Posted by: marcmwm | February 3, 2009

Regents approve fake stuff at Kinnick

Drainage system and synthetic turf coming to Kinnick Stadium.

http://hawkeyesports.cstv.com/genrel/020309aae.html

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Responses

  1. Problem is they will put in another conventional under field drainage system and in a few years will be experiencing the same problems again – there are no guarantees that conventional infiltration systems will not plug up and hence the fields will not drain properly.

    We note in many on line discussions there are lots of issues concerning drainage. In particular individuals are concerned about surface water run-off (sheeting) from synthetic turf fields. I question their understanding of how current field drainage systems are designed. However, I do understand their concerns, since over the life of a field there can be no guarantee that typical field under drain systems will continue to function properly.

    To this end we have designed both a vertical-to-horizontal solution (with an impervious drain pad), which evacuates all water to a perimeter drainage system, as well as a hybrid system which provides infiltration (ie, to match or exceed permeability of existing surface) but topped with a pervious drainage pad which will direct excess water run-off (once the ground system becomes saturated) into a controlled perimeter drainage system (which can be routed and designed to produce desired or required storm water management).

    Thus we eliminate surface run-off (sheeting) and can guarantee that the field will always be playable. The warranty on this design is also for the full warranty period of the installed turf system.

    In addition to the drainage issues in the design and installation of synthetic turf fields, we realized a couple of years ago, the potential dangers of the crumb rubber and silica sand infill’s to both the health of the children and athletes playing on the field, as well as to the potential environmental damage caused by the toxic run-off from these fields, we investigated several alternatives to both the yarns and the backing materials we were using in the turf manufacture. We also investigated alternatives to the potentially dangerous crumb rubber and silica sand infill’s.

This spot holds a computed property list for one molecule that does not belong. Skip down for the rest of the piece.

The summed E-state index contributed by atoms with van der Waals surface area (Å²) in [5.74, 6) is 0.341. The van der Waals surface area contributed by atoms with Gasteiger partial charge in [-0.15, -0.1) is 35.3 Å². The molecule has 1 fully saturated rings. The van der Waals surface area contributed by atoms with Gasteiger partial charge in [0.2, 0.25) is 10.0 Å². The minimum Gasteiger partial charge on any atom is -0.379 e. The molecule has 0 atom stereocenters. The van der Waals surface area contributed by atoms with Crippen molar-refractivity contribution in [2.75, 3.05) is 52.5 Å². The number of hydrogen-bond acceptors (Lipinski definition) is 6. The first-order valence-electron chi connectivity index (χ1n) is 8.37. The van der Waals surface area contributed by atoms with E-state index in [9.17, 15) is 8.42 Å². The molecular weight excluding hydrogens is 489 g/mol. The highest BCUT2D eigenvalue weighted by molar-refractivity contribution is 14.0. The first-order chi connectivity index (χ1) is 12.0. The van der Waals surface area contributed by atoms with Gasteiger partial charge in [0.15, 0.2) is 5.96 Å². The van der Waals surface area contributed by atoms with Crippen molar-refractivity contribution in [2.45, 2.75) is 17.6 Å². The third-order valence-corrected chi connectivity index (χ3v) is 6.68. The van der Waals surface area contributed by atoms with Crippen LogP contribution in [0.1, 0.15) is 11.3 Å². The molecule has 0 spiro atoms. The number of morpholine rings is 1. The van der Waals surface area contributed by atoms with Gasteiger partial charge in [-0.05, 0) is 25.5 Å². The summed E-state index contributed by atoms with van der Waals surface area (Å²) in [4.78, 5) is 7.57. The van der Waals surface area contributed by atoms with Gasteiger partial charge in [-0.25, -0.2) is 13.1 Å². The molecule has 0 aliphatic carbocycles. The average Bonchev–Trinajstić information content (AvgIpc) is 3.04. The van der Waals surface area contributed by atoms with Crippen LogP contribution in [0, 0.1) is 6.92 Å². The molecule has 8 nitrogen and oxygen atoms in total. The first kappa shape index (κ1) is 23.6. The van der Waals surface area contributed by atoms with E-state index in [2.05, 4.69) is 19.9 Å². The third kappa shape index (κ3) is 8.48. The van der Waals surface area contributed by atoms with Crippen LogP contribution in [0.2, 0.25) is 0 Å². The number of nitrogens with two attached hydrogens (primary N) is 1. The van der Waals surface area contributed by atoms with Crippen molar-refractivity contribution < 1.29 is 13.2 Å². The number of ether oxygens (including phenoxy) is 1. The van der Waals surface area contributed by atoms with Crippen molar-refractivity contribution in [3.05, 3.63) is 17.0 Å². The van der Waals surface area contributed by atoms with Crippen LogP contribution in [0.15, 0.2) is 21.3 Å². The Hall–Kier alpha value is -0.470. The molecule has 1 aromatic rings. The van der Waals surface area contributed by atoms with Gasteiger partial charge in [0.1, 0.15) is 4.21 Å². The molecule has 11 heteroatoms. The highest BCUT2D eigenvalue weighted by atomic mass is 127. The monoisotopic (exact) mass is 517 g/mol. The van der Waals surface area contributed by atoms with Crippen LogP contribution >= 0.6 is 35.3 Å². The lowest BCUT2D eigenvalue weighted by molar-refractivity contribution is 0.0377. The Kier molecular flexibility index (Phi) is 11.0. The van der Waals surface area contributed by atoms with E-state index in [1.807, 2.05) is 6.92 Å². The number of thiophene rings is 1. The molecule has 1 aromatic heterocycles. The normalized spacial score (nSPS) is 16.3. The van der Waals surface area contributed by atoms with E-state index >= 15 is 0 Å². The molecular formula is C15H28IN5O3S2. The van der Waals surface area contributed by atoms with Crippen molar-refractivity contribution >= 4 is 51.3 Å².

To this end we now use a lead-free yarn and have eliminated the use of urethane in the turf backing materials. In addition, we have developed a natural, organic, eco-safe infill alternative (Organite™), which is factory-coated with a virtually permanent, non-toxic anti-microbial . Thus, we have an EcoSafe, Environmentally Sustainable and Totally Recyclable product family.

    The turf is the EcoGreen66™, and in order to lower GMax and control PMax for the athletes we normally recommend the use a dual-function drain and shock attenuation pad, which is our EcoFlo™ product. The infill is an organic-based, anti-microbial treated product which we call Organite™. Having investigated several potential organic materials (such as coconut shells and pecan shells) we settled on a polyorganic mixture of “walnut shell” and water-retaining inorganic materials. Every particle of the organite infill is factory-coated with a non-leaching, durable (guaranteed for the same 8-year term of the turf warranty) anti-microbial agent, which prevents decomposition as well as the growth of bacteria, fungi and mold, through the full depth of the infill.